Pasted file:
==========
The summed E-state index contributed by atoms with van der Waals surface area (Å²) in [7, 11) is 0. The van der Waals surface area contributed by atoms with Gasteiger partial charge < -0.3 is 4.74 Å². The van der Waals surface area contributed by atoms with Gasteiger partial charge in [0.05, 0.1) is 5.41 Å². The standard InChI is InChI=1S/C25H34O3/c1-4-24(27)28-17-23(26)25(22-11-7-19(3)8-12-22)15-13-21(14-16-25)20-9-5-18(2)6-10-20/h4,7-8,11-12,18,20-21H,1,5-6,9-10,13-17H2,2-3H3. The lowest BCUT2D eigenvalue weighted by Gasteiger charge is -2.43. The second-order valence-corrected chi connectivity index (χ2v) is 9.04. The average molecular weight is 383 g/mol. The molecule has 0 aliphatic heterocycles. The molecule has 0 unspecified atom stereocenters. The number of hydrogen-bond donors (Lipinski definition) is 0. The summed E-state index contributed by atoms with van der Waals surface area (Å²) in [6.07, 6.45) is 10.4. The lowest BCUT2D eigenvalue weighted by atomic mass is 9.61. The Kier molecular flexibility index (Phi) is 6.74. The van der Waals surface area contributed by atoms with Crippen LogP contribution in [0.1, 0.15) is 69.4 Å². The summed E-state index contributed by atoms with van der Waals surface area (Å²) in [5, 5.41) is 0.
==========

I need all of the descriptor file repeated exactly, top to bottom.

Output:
The summed E-state index contributed by atoms with van der Waals surface area (Å²) in [7, 11) is 0. The van der Waals surface area contributed by atoms with Gasteiger partial charge < -0.3 is 4.74 Å². The van der Waals surface area contributed by atoms with Gasteiger partial charge in [0.05, 0.1) is 5.41 Å². The standard InChI is InChI=1S/C25H34O3/c1-4-24(27)28-17-23(26)25(22-11-7-19(3)8-12-22)15-13-21(14-16-25)20-9-5-18(2)6-10-20/h4,7-8,11-12,18,20-21H,1,5-6,9-10,13-17H2,2-3H3. The lowest BCUT2D eigenvalue weighted by Gasteiger charge is -2.43. The second-order valence-corrected chi connectivity index (χ2v) is 9.04. The average molecular weight is 383 g/mol. The molecule has 0 aliphatic heterocycles. The molecule has 0 unspecified atom stereocenters. The number of hydrogen-bond donors (Lipinski definition) is 0. The summed E-state index contributed by atoms with van der Waals surface area (Å²) in [6.07, 6.45) is 10.4. The lowest BCUT2D eigenvalue weighted by atomic mass is 9.61. The Kier molecular flexibility index (Phi) is 6.74. The van der Waals surface area contributed by atoms with Crippen LogP contribution in [0.1, 0.15) is 69.4 Å². The summed E-state index contributed by atoms with van der Waals surface area (Å²) in [5, 5.41) is 0.